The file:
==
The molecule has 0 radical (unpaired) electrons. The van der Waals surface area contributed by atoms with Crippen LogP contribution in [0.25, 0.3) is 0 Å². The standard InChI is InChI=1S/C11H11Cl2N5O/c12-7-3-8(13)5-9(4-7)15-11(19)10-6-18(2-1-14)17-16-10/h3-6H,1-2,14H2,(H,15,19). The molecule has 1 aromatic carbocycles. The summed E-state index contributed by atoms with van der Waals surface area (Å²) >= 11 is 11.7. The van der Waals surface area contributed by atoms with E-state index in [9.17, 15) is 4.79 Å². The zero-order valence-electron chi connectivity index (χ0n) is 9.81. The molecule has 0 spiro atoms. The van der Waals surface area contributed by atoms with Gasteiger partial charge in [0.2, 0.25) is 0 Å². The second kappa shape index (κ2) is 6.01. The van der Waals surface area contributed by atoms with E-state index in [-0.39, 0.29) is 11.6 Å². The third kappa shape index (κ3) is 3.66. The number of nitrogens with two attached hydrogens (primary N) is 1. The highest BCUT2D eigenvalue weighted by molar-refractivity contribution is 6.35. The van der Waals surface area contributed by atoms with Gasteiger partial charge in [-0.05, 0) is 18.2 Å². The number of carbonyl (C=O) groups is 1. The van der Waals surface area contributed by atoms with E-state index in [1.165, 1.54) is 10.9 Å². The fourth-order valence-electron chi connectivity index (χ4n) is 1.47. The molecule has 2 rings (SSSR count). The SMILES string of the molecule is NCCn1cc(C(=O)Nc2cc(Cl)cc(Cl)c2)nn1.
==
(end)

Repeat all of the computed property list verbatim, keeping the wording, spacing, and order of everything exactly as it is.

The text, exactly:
The molecule has 0 radical (unpaired) electrons. The van der Waals surface area contributed by atoms with Crippen LogP contribution in [0.25, 0.3) is 0 Å². The standard InChI is InChI=1S/C11H11Cl2N5O/c12-7-3-8(13)5-9(4-7)15-11(19)10-6-18(2-1-14)17-16-10/h3-6H,1-2,14H2,(H,15,19). The molecule has 1 aromatic carbocycles. The summed E-state index contributed by atoms with van der Waals surface area (Å²) >= 11 is 11.7. The van der Waals surface area contributed by atoms with E-state index in [9.17, 15) is 4.79 Å². The zero-order valence-electron chi connectivity index (χ0n) is 9.81. The molecule has 0 spiro atoms. The van der Waals surface area contributed by atoms with Gasteiger partial charge in [0.2, 0.25) is 0 Å². The second kappa shape index (κ2) is 6.01. The van der Waals surface area contributed by atoms with E-state index in [-0.39, 0.29) is 11.6 Å². The third kappa shape index (κ3) is 3.66. The number of nitrogens with two attached hydrogens (primary N) is 1. The highest BCUT2D eigenvalue weighted by molar-refractivity contribution is 6.35. The van der Waals surface area contributed by atoms with Gasteiger partial charge in [-0.05, 0) is 18.2 Å². The number of carbonyl (C=O) groups is 1. The van der Waals surface area contributed by atoms with E-state index in [1.165, 1.54) is 10.9 Å². The fourth-order valence-electron chi connectivity index (χ4n) is 1.47. The molecule has 2 rings (SSSR count). The SMILES string of the molecule is NCCn1cc(C(=O)Nc2cc(Cl)cc(Cl)c2)nn1.